“My coaching philosophy is ‘Learning Life Skills Through Basketball.’ I have encountered many youngsters that value basketball more than anything. Therefore, I use basketball as a carrot to dangle to help them acquire life skills and other necessities that can benefit them in their lives. Ultimately, when the ball stops bouncing they may be quality fathers, husbands, principals, CEOs, etc., and positive contributors to society. My motto is, “Be better today than yesterday and better tomorrow than today.” My athletic philosophy is scholarships and championships in that order! We love to win. But winning is not only on the scoreboard but also in life. Accountability, Reliability, Dependability and Responsibility. “Do what you are supposed to do, be where you are supposed to be, every play and every day.” God has blessed me with high morals, values and unmatched energy to leave my student athletes better than I found them.”

Vicky Kowalski headshotVicky Kowalski completed her 46th season this fall coaching Farmington Hills Mercy’s girls golf team, and led the program to its second-straight Lower Peninsula Division 2 championship and fourth MHSAA Finals title overall. Her teams also have won seven Regional and 21 league championships and were 220-50 in matches entering the season. She has received several coaching awards over the years including statewide awards from the Michigan Interscholastic Golf Coaches Association (MIGCA) and Michigan High School Coaches Association (MHSCA). Kowalski also is in her 22nd season as Mercy’s girls bowling coach and has coached multiple subvarsity seasons of basketball and volleyball as well. She’s been inducted into Halls of Fame by both MIGCA and the Michigan High School Interscholastic Bowling Coaches Association (MHSIBCA).

“I have always believed in participation. On all the teams I have coached, everyone plays – no one sits the bench. All my athletes have their opportunities to grow in the sport. I have always preached dedication and sportsmanship. The athletes practice well to perform well. They encourage teammates as well as competitors. I enjoy interaction with other coaches. We share coaching techniques and ideas for improving team performance.”

Milton “Butch” Briggs has led the East Grand Rapids girls swimming & diving team to a record 26 MHSAA Finals team championships, the first in 1978 and including six straight from 1981-86 and the program’s current three-year title streak. His girls program also has celebrated 105 individual or relay Finals champions and clinched 33 league team titles. Briggs has received several coaching awards, including nationally for his sport (girls and boys combined) from the National High School Athletic Coaches Association (NHSACA) in 2000 and the NFHS Coaches Association for boys swimming & diving in 2011. He entered this past fall season with a dual meet record of 522-65-1 over his career, which has spanned 49 years total, and his boys teams have won 12 MHSAA Finals. Briggs also has served as an assistant track coach at multiple schools and as MISCA president, and is in the MHSCA Hall of Fame.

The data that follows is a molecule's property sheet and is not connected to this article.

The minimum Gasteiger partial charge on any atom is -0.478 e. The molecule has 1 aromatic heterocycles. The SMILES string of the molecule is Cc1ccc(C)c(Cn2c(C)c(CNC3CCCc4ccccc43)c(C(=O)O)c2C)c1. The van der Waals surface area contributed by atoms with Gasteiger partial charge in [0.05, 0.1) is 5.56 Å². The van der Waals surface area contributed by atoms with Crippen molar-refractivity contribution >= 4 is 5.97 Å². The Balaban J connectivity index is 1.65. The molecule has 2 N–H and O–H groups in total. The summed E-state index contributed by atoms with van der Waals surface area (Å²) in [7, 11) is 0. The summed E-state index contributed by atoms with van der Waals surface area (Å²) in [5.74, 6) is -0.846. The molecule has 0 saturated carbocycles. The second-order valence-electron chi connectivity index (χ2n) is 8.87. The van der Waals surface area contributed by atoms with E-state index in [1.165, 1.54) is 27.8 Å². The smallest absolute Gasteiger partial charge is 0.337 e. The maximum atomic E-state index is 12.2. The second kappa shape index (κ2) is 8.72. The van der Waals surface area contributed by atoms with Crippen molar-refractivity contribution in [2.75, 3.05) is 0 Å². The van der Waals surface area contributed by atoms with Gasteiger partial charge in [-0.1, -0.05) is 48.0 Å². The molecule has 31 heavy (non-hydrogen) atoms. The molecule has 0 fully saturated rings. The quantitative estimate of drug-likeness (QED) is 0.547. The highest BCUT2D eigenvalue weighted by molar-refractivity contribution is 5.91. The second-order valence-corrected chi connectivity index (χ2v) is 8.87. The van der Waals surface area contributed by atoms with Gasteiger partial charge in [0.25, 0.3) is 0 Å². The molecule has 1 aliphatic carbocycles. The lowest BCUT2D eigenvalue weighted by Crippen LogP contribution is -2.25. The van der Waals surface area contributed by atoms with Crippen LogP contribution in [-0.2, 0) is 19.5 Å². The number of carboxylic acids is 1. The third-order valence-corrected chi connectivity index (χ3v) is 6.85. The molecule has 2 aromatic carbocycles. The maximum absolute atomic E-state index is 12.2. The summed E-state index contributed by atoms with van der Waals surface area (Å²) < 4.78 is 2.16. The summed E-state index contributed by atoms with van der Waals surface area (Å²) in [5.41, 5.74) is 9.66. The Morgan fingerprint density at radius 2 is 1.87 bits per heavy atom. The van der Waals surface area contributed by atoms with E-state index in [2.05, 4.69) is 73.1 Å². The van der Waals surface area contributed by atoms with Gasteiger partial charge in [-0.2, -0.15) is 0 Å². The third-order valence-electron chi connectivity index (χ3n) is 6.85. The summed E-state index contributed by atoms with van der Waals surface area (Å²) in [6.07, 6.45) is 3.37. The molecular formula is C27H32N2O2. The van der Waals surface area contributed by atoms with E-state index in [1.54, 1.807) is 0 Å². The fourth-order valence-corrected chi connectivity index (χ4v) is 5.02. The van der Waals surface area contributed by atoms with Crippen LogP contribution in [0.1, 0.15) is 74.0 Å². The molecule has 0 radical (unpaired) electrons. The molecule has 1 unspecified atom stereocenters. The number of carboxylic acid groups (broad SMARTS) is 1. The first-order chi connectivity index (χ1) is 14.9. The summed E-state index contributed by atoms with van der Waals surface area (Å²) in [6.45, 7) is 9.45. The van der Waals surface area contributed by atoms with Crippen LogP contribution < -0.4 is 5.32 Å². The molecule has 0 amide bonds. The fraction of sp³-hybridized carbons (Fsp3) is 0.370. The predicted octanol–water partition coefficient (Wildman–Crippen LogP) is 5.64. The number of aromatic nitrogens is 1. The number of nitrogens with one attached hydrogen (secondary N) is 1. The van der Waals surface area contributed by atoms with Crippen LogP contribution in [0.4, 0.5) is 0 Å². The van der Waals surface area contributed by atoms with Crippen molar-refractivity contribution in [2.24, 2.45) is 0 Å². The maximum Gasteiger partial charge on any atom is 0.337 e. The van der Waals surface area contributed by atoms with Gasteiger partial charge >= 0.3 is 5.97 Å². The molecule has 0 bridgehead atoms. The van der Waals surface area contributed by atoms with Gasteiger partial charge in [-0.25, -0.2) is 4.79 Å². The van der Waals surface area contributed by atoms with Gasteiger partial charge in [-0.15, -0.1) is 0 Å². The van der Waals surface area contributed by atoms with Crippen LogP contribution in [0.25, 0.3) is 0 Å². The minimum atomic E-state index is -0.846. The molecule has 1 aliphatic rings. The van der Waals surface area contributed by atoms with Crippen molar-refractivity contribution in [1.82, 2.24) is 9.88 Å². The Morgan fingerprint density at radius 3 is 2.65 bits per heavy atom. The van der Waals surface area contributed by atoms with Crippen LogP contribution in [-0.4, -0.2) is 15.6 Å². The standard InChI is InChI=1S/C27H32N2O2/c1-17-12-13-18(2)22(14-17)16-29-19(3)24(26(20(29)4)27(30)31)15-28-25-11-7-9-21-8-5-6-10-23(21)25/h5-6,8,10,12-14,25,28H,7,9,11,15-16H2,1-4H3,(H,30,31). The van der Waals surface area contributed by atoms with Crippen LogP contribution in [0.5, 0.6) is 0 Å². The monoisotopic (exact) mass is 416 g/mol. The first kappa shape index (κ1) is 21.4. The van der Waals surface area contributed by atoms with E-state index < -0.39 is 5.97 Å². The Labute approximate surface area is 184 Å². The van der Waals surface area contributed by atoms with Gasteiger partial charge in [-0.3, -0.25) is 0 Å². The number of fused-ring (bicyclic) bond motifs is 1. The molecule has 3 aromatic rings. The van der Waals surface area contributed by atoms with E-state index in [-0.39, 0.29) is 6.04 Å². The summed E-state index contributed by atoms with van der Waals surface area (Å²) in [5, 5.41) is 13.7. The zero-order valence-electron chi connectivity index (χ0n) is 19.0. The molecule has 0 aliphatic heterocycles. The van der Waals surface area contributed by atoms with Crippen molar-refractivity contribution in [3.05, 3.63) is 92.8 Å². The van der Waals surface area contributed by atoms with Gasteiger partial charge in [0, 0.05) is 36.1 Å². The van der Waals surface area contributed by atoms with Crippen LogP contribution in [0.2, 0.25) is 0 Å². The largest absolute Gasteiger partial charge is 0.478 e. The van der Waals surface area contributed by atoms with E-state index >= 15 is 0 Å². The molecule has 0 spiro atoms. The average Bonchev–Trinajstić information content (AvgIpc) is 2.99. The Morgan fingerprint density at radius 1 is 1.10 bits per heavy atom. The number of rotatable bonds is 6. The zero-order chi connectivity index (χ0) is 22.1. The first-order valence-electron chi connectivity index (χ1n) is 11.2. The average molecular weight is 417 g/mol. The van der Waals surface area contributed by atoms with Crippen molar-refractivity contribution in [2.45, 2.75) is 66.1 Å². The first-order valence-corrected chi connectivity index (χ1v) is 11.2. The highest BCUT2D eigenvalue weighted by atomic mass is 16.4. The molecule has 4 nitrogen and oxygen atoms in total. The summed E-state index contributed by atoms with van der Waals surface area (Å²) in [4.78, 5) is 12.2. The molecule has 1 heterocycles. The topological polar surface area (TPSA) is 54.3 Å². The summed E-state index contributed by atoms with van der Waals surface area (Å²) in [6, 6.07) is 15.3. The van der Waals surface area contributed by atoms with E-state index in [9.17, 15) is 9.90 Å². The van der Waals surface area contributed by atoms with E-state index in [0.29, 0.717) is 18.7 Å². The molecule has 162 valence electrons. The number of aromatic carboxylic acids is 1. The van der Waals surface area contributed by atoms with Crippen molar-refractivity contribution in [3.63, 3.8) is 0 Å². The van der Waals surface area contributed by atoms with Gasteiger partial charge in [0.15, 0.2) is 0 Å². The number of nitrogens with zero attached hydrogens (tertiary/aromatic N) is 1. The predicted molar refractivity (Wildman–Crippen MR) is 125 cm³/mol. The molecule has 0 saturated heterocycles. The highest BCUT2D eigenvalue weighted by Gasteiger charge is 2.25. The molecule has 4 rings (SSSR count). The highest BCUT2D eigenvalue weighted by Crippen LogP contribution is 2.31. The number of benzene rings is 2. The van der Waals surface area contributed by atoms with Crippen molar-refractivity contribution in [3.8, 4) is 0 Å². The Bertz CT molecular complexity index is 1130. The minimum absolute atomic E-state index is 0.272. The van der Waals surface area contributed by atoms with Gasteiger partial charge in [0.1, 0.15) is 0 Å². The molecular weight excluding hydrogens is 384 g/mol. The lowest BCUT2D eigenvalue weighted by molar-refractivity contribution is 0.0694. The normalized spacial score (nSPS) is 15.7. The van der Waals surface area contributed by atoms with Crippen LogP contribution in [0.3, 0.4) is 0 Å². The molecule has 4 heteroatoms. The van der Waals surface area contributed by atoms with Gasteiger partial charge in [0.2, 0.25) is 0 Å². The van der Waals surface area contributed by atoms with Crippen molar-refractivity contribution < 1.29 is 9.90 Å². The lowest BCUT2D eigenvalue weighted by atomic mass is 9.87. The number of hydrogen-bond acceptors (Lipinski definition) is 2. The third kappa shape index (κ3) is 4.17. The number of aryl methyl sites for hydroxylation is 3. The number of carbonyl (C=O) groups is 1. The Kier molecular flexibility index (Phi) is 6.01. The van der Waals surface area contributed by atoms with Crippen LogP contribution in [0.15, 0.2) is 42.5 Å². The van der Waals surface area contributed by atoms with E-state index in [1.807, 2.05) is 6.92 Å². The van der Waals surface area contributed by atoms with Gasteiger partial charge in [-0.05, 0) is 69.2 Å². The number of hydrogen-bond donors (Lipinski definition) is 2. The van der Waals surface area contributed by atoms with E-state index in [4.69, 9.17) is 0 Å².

“My coaching philosophy has been, and continues to be, a work in progress. I have formed relationships with hundreds of amazing young people. They have taught me life lessons in real time and real situations. As a neophyte coach, the experience revolved around winning. We worked together as a team, supported each other in and out of the pool, and won often. Thankfully, I became aware of the value within each athlete. Today, I attempt to interact with each athlete at every team activity and follow their progress in non-swimming endeavors. In short, when I removed my ego from the team's expectations and outcomes, the entire atmosphere was much more enjoyable and productive. And we are still capable of being successful. The Lord has put me in the right place at the right time.”

Six more Michigan coaches earned honors in Section 4. Stefanie Kerska was honored in boys swimming & diving after leading Ann Arbor Pioneer to its third-straight Lower Peninsula Division 1 Finals title under her leadership, and Asa Kelly was recognized in boys track & field after leading Benzie Central to the LPD3 Finals championship. Mt. Morris volleyball coach James Pender was honored after leading his team to the Division 2 Quarterfinals in 2022, when he also eclipsed 1,000 career coaching wins in the sport, and Traverse City St. Francis’ Julie Duffing was awarded in cross country after leading her program to the 2022 LPD3 Finals championship, the program’s second under her leadership. Haslett/Williamston girls lacrosse coach Chad Pastor was honored after leading his team to the Division 2 Semifinals last spring, and Hartland competitive cheer coach Candace Fahr was recognized after leading her team to the MHSAA Finals for the fourth time in her six seasons guiding the program.

The NFHS has been recognizing coaches through an awards program since 1982.